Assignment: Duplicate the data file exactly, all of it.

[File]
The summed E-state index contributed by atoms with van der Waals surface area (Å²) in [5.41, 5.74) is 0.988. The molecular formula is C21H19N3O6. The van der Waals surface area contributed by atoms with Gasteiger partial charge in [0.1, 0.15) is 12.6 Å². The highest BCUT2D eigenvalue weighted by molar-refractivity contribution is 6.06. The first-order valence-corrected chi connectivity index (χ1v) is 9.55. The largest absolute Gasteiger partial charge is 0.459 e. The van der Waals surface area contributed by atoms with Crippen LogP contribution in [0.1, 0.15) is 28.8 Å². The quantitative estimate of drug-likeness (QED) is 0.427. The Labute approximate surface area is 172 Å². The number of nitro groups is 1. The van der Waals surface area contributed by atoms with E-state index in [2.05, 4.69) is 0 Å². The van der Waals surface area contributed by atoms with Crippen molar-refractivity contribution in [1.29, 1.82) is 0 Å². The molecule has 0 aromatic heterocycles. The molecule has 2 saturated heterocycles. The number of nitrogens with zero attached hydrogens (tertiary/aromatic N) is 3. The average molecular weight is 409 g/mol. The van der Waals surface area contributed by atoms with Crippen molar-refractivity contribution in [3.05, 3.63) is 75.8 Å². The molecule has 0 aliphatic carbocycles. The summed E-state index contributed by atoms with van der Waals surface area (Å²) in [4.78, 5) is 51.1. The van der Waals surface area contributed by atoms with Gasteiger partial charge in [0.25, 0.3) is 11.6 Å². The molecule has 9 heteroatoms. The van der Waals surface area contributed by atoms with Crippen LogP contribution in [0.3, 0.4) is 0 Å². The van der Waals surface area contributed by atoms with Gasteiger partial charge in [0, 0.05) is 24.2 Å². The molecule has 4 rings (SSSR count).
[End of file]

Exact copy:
The summed E-state index contributed by atoms with van der Waals surface area (Å²) in [5.41, 5.74) is 0.988. The molecular formula is C21H19N3O6. The van der Waals surface area contributed by atoms with Gasteiger partial charge in [0.1, 0.15) is 12.6 Å². The highest BCUT2D eigenvalue weighted by molar-refractivity contribution is 6.06. The first-order valence-corrected chi connectivity index (χ1v) is 9.55. The largest absolute Gasteiger partial charge is 0.459 e. The van der Waals surface area contributed by atoms with Crippen LogP contribution in [0.1, 0.15) is 28.8 Å². The quantitative estimate of drug-likeness (QED) is 0.427. The Labute approximate surface area is 172 Å². The number of nitro groups is 1. The van der Waals surface area contributed by atoms with E-state index in [2.05, 4.69) is 0 Å². The van der Waals surface area contributed by atoms with Crippen molar-refractivity contribution in [1.29, 1.82) is 0 Å². The molecule has 0 aromatic heterocycles. The molecule has 2 saturated heterocycles. The number of nitrogens with zero attached hydrogens (tertiary/aromatic N) is 3. The average molecular weight is 409 g/mol. The van der Waals surface area contributed by atoms with Crippen molar-refractivity contribution in [3.05, 3.63) is 75.8 Å². The molecule has 0 aliphatic carbocycles. The summed E-state index contributed by atoms with van der Waals surface area (Å²) in [4.78, 5) is 51.1. The van der Waals surface area contributed by atoms with Gasteiger partial charge in [0.25, 0.3) is 11.6 Å². The molecule has 9 heteroatoms. The van der Waals surface area contributed by atoms with Crippen LogP contribution in [0.3, 0.4) is 0 Å². The van der Waals surface area contributed by atoms with Gasteiger partial charge in [0, 0.05) is 24.2 Å². The molecule has 4 rings (SSSR count).